The Gallup poll finds that Americans describe themselves as having gotten more conservative in recent years:
Americans, by a 2-to-1 margin, say their political views in recent years have become more conservative rather than more liberal, 39% to 18%, with 42% saying they have not changed. While independents and Democrats most often say their views haven’t changed, more members of all three major partisan groups indicate that their views have shifted to the right rather than to the left.
Independents, notably, say their views have grown more conservative, rather than more liberal, by a two to one margin.
So far in 2009, 40% of Americans describe themselves as conservative; conservatives outnumber liberals by more than two to one. So how does one explain the Democrats’ gains in the last two election cycles? I’m tempted to say that the definitions of “liberal” and “conservative” are moving to the left as fast as people’s self-descriptions are moving to the right. But Gallup also tested views on specific issues, and found that, with some exceptions, Americans have been moving to the right on an issue by issue basis, too. For example, the percentages saying we should favor the economy over the environment and that health care is not the government’s responsibility have grown since 2004.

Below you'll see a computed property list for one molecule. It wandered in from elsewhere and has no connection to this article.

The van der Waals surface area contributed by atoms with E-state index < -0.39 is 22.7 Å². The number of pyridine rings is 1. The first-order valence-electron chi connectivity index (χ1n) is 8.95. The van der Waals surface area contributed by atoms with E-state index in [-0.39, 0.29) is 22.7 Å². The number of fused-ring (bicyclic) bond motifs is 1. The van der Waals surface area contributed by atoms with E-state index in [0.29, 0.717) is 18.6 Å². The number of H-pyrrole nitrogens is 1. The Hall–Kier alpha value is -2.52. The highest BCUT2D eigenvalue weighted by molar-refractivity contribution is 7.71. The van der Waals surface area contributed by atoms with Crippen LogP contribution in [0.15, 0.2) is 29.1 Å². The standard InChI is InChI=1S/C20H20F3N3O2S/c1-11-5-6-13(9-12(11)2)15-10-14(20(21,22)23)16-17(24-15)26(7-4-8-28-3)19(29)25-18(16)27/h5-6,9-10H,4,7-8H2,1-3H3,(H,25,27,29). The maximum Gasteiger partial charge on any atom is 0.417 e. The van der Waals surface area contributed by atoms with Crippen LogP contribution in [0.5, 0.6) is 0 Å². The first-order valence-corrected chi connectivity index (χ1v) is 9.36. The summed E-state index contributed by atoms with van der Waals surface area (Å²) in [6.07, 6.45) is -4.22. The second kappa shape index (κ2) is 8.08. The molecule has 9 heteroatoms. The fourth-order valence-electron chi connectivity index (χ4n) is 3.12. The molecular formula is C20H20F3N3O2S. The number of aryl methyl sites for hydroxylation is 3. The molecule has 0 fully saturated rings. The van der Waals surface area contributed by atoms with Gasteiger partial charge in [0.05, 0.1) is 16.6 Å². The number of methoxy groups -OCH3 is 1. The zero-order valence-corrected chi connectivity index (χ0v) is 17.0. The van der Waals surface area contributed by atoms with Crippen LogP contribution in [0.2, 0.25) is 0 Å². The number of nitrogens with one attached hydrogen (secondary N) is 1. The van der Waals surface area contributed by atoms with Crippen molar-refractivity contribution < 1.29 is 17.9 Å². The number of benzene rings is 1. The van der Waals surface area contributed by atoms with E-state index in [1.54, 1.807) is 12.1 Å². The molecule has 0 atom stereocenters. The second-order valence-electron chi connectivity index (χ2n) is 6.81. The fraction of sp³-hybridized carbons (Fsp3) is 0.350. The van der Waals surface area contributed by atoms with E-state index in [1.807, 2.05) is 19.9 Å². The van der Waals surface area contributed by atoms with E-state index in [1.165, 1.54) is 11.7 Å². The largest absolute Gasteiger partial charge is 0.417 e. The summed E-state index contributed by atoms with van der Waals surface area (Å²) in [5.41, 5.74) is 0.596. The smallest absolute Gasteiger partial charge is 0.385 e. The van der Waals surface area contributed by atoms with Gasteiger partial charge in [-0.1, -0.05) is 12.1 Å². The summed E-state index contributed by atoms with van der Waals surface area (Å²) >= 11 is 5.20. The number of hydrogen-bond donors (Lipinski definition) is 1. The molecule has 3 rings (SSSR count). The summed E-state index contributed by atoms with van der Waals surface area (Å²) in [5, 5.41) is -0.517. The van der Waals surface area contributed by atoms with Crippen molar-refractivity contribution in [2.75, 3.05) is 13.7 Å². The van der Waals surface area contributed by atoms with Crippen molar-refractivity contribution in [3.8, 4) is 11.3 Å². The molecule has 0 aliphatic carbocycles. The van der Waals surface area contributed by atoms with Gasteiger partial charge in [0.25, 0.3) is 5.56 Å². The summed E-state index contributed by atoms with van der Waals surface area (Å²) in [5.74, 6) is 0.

As we’ve written more than once, voters tend to turn to the “outs” when they become fed up with the “ins.” It appears that not too many voters were fed up with the Republicans because the party was too conservative. Nevertheless, there was enough dissatisfaction with Republican governance that the other guys got a shot. It seems reasonable to expect that the Democrats might wear out their welcome sooner than the Republicans did, since, in addition to the usual grievances that accumulate and erode support for the party in power, the Democrats are taking the country in a direction where the voters don’t particularly want it to go.